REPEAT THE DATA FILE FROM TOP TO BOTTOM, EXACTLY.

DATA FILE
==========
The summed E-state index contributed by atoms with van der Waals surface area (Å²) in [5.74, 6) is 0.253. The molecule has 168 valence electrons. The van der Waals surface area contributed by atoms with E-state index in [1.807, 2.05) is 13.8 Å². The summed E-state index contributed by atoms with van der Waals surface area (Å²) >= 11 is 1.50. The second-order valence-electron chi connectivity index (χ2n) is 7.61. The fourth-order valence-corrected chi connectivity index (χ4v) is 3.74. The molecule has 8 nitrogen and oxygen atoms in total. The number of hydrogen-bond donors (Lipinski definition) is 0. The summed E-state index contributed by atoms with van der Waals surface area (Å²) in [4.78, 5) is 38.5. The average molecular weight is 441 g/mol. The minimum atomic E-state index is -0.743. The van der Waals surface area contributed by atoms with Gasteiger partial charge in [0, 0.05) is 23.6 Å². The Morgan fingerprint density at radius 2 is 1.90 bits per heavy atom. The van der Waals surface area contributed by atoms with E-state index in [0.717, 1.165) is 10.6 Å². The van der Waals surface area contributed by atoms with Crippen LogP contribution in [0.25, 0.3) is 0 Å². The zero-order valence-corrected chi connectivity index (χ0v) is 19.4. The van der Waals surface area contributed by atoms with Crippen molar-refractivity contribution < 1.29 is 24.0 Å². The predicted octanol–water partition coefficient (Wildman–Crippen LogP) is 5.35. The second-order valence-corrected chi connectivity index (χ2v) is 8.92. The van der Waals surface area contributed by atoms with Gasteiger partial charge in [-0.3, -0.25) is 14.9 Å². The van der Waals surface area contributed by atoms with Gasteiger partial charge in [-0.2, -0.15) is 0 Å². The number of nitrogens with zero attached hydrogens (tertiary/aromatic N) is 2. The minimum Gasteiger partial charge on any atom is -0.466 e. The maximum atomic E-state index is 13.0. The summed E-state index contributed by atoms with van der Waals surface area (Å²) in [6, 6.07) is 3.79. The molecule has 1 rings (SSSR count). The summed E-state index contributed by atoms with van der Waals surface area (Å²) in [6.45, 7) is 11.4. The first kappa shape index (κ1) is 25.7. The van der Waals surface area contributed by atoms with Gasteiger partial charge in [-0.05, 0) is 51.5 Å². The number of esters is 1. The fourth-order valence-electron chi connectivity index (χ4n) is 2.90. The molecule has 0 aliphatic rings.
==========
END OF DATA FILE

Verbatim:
The summed E-state index contributed by atoms with van der Waals surface area (Å²) in [5.74, 6) is 0.253. The molecule has 168 valence electrons. The van der Waals surface area contributed by atoms with E-state index in [1.807, 2.05) is 13.8 Å². The summed E-state index contributed by atoms with van der Waals surface area (Å²) >= 11 is 1.50. The second-order valence-electron chi connectivity index (χ2n) is 7.61. The fourth-order valence-corrected chi connectivity index (χ4v) is 3.74. The molecule has 8 nitrogen and oxygen atoms in total. The number of hydrogen-bond donors (Lipinski definition) is 0. The summed E-state index contributed by atoms with van der Waals surface area (Å²) in [4.78, 5) is 38.5. The average molecular weight is 441 g/mol. The minimum atomic E-state index is -0.743. The van der Waals surface area contributed by atoms with Gasteiger partial charge in [0, 0.05) is 23.6 Å². The Morgan fingerprint density at radius 2 is 1.90 bits per heavy atom. The van der Waals surface area contributed by atoms with E-state index in [0.717, 1.165) is 10.6 Å². The van der Waals surface area contributed by atoms with Crippen LogP contribution in [0.25, 0.3) is 0 Å². The zero-order valence-corrected chi connectivity index (χ0v) is 19.4. The van der Waals surface area contributed by atoms with Crippen molar-refractivity contribution < 1.29 is 24.0 Å². The predicted octanol–water partition coefficient (Wildman–Crippen LogP) is 5.35. The second-order valence-corrected chi connectivity index (χ2v) is 8.92. The van der Waals surface area contributed by atoms with Gasteiger partial charge in [-0.3, -0.25) is 14.9 Å². The van der Waals surface area contributed by atoms with Gasteiger partial charge in [-0.2, -0.15) is 0 Å². The number of nitrogens with zero attached hydrogens (tertiary/aromatic N) is 2. The minimum Gasteiger partial charge on any atom is -0.466 e. The maximum atomic E-state index is 13.0. The summed E-state index contributed by atoms with van der Waals surface area (Å²) in [6, 6.07) is 3.79. The molecule has 1 rings (SSSR count). The summed E-state index contributed by atoms with van der Waals surface area (Å²) in [6.45, 7) is 11.4. The first kappa shape index (κ1) is 25.7. The van der Waals surface area contributed by atoms with Gasteiger partial charge in [-0.05, 0) is 51.5 Å². The number of esters is 1. The fourth-order valence-electron chi connectivity index (χ4n) is 2.90. The molecule has 0 aliphatic rings.